From “Never Tear Us Apart” to “Holding Out for a Hero,” Emmy nominee and Euphoria music supervisor Jen Malone breaks down the biggest needle drops of the year and what it was like expanding on the already definitive soundscape of the second season of HBO’s Euphoria.
After a 2-year hiatus, the second season of Euphoria debuted as one of the most talked about shows of the year. It eventually earned a whopping 16 Emmy nominations including a second consecutive (and third career) nomination for music supervisor Jen Malone.
For the first couple months of 2022, it was impossible to escape just how influential the music of Euphoria was, and it became clear just how integral the show’s use of music had become to its own storytelling. On top of an integral original soundtrack and score featuring composer Labrinth, star Dominic Fike, and even superstar Lana Del Rey, Malone utilized her truly expansive knowledge and passion for music to curate the perfect songs to propel the second season forward.
Proving that no genre is off limits or too obscure, Malone helped secure the rights for a wide variety of INXS hits, a Bobby Darrin classic, and even a jaw-dropping use of an 80s pop classic — all while helping to introduce them to a new generation and even catapulting them to success on Tik Tok. Speaking with Awards Daily, Malone breaks down some of the season’s biggest needle drops and details what it has been like to continue her collaboration with composer Labrinth and creator Sam Levinson.
Awards Daily: What was it like jumping back into the world of Euphoria after the show’s breakout success in the first season?
Jen Malone: Seeing how much the music as well as the show as a whole resonated with our audience was incredible but it also made it nerve-wracking to jump back into. Fans of the show are very passionate and as we’ve seen over the years they’ve made a lot of the music go viral on places like Tik Tok for the original music and the older music we included as well. I was excited to see exactly what Sam’s vision was going to be and just how he planned on topping the first season. Overall, I was equally excited and scared.
The first season gained a lot of deserved recognition for its original music, including Labrinth’s Emmy winning song “All for Us.” In the second season you, Labrinth, and the rest of the creative team expanded on that even further with an extensive soundtrack of original new music including two Emmy nominated song; “I’m Tired” and “Elliot’s Song.” What was that creative process like this season?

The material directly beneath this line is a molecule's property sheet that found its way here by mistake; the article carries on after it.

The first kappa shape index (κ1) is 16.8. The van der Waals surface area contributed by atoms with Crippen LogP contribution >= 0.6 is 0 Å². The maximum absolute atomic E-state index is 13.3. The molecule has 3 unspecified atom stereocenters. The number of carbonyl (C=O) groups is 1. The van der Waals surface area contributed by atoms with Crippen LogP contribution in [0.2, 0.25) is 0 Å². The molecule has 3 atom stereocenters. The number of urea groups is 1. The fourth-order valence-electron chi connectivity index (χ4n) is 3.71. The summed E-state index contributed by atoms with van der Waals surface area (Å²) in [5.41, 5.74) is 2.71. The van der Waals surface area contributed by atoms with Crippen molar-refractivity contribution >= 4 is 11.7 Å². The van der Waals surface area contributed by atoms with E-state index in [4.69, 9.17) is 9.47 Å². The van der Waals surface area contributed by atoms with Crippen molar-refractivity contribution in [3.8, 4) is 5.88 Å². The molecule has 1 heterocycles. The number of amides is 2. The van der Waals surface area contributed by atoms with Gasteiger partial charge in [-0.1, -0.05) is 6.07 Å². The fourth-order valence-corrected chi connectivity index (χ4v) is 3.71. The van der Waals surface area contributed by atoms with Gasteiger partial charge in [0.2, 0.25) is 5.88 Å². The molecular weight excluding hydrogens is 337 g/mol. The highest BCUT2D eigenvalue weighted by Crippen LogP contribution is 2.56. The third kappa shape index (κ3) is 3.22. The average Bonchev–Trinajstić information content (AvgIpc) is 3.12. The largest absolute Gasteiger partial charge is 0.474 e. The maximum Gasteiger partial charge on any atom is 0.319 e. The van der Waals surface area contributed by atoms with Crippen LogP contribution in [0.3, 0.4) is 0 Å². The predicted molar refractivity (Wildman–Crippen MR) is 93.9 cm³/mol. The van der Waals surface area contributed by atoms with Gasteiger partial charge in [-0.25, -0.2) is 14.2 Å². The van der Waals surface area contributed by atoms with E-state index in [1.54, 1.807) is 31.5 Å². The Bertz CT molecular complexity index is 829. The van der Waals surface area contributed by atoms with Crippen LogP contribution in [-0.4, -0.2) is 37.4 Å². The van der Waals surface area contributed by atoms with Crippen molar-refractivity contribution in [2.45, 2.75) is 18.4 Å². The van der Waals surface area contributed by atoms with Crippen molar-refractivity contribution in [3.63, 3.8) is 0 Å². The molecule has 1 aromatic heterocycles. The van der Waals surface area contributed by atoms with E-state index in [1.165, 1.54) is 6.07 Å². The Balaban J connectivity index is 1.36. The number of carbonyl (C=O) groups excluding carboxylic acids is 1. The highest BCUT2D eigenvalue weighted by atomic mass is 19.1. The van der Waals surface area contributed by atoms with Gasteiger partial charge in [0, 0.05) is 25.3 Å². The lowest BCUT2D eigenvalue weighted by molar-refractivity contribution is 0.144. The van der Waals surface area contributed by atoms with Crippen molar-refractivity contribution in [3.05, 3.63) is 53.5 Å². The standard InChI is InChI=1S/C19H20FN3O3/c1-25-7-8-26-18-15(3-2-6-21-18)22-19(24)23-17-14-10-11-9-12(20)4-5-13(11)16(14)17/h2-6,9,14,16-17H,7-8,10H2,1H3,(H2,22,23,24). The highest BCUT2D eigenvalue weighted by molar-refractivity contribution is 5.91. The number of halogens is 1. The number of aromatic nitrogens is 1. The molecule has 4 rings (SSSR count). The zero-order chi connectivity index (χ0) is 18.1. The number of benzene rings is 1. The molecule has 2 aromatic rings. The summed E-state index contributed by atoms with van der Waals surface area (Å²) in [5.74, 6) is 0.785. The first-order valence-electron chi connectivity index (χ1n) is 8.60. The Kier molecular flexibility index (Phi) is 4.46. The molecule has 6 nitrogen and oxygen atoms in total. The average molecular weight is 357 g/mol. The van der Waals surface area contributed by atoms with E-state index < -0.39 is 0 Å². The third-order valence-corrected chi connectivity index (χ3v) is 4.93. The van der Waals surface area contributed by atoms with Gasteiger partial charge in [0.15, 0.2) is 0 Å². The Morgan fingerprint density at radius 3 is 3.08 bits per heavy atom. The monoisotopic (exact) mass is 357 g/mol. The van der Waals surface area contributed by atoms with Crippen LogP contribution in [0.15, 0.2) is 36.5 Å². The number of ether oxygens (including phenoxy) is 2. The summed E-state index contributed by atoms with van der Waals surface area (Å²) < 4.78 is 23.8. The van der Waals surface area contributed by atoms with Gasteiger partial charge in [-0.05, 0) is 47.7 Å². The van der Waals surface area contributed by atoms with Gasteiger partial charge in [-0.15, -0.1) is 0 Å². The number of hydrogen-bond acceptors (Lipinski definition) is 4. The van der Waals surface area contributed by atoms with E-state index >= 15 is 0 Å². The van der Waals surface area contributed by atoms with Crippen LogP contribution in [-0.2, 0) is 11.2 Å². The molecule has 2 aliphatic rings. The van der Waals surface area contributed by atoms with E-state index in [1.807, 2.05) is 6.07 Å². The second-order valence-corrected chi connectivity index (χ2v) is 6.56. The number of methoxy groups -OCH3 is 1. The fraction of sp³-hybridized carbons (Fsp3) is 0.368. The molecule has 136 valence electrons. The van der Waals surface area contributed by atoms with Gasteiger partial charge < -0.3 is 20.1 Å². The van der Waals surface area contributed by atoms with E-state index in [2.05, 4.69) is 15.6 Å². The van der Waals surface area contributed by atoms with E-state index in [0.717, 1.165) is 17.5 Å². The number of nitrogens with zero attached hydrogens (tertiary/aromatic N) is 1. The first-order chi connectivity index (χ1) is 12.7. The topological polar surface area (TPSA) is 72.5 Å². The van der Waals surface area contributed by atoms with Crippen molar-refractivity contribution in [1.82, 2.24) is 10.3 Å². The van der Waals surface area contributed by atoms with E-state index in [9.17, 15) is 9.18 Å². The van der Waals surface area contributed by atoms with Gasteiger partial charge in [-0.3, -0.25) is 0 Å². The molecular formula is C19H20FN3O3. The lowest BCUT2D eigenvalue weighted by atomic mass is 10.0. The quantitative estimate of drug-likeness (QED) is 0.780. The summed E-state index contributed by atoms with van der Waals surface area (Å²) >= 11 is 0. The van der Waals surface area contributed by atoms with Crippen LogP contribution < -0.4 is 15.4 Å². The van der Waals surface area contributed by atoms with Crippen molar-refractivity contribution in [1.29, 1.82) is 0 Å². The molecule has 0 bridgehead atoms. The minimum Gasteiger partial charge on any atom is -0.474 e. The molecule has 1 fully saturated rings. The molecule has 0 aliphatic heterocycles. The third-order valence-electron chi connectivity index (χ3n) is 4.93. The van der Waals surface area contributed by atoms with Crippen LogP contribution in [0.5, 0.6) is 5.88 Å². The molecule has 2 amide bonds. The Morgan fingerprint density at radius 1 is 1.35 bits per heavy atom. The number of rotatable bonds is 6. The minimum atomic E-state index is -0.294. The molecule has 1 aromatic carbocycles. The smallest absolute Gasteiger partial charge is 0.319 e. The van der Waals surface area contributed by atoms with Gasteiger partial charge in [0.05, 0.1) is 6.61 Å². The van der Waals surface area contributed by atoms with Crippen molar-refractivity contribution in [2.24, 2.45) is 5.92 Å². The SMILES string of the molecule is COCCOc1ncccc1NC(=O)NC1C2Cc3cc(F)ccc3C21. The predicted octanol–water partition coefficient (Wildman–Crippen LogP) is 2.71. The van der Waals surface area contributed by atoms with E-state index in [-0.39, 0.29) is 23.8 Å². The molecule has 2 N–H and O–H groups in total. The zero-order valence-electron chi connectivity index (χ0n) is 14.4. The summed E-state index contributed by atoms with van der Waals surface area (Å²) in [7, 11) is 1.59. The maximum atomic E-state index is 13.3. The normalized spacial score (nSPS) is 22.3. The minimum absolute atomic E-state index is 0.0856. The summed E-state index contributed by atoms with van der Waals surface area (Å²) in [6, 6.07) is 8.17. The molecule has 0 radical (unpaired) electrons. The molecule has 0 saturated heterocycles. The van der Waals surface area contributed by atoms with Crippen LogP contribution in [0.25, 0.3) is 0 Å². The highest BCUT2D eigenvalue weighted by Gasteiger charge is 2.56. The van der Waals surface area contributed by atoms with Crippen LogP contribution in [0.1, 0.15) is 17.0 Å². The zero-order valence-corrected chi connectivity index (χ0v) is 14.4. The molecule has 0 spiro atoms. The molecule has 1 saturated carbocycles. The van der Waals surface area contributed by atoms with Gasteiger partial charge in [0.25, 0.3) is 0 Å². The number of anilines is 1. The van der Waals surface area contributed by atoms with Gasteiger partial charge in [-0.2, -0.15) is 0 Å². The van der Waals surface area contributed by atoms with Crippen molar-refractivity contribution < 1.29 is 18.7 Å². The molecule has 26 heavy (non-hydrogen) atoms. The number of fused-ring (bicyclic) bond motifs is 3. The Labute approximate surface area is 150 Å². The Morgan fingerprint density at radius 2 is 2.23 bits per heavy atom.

We knew that the fourth episode would feature a gospel moment and at the time Sam was working through what his vision would be. For Labrinth it was a no-brainer that the scene should feature an original song, particularly one that he would be performing himself. It became very clear that this needed to be a pivotal emotional moment for the season as a whole and that’s how “I’m Tired” came to be.
Labrinth is constantly writing music, never really stopping. What made this season different was that his music studio was actually on set. Labrinth has a naturally calming and inspiring energy which naturally led to his studio becoming the area where all of the cool kids would hang out. His energy was infectious, and it drew in Zendaya, Sam, and the rest of the team. It lent to a truly organic creative process that not only speaks to “I’m Tired” but all of the music in the show.
Throughout the second season you were able to use these incredibly unexpected needle drops that led to some of the biggest watercooler moments of the year so far. I’m hoping you’ll be able to walk me through the behind-the-scenes process for some of those moments beginning with the use of Orville Peck’s “Dead of Night” in the premiere episode. For some reason it sparked an intense online debate if someone like Nate Jacobs (Jacob Elordi) would actually listen to a gay country singer or if that was even the music being listened to in the car.
I did see the chatter online. It remains an open-ended question of whether that was the song that Nate and Cassie was listening to. Nobody was singing along. He does turn it up but there’s no indication as to what they hear. I love that it is open to the audience’s interpretation, and I love even more that there is this passion and discussion as to what these characters would be listening to.
Overall, it is a haunting song and it strongly shapes this moment of flirtation between Nate an Cassie while also highlighting how dangerous this situation is. It’s a foreboding choice of song and definitely lends to how strong the scene is.
What about Rue dancing through her house high to Bobby Darrin’s “Call Me Irresponsible?”
“Call Me Irresponsible” was actually a song that was considered throughout the first season for Rue. However, in the end Labrinth presented us with “All for Us” which eventually became the theme of the series. But even though we didn’t end up using the Bobby Darrin song in the first season we held onto it and Sam knew all along he wanted to use it. It’s such a tongue-in-cheek choice for the show and we love playing with those types of motifs and use of music.
One of the most popular scenes of the season was the Cal Jacobs origin story in at the beginning of the third episode which was essentially a 15 minute music video set to INXS. How did that come about?
From the very beginning Sam had scripted “Never Tear Us Apart” in as an integral part of Cal’s story. That song and that moment completely sets the tone for the episode and without it the story would have felt completely different. We had a completely different season two before it was rewritten due to COVID but the one thing that was always in there was INXS.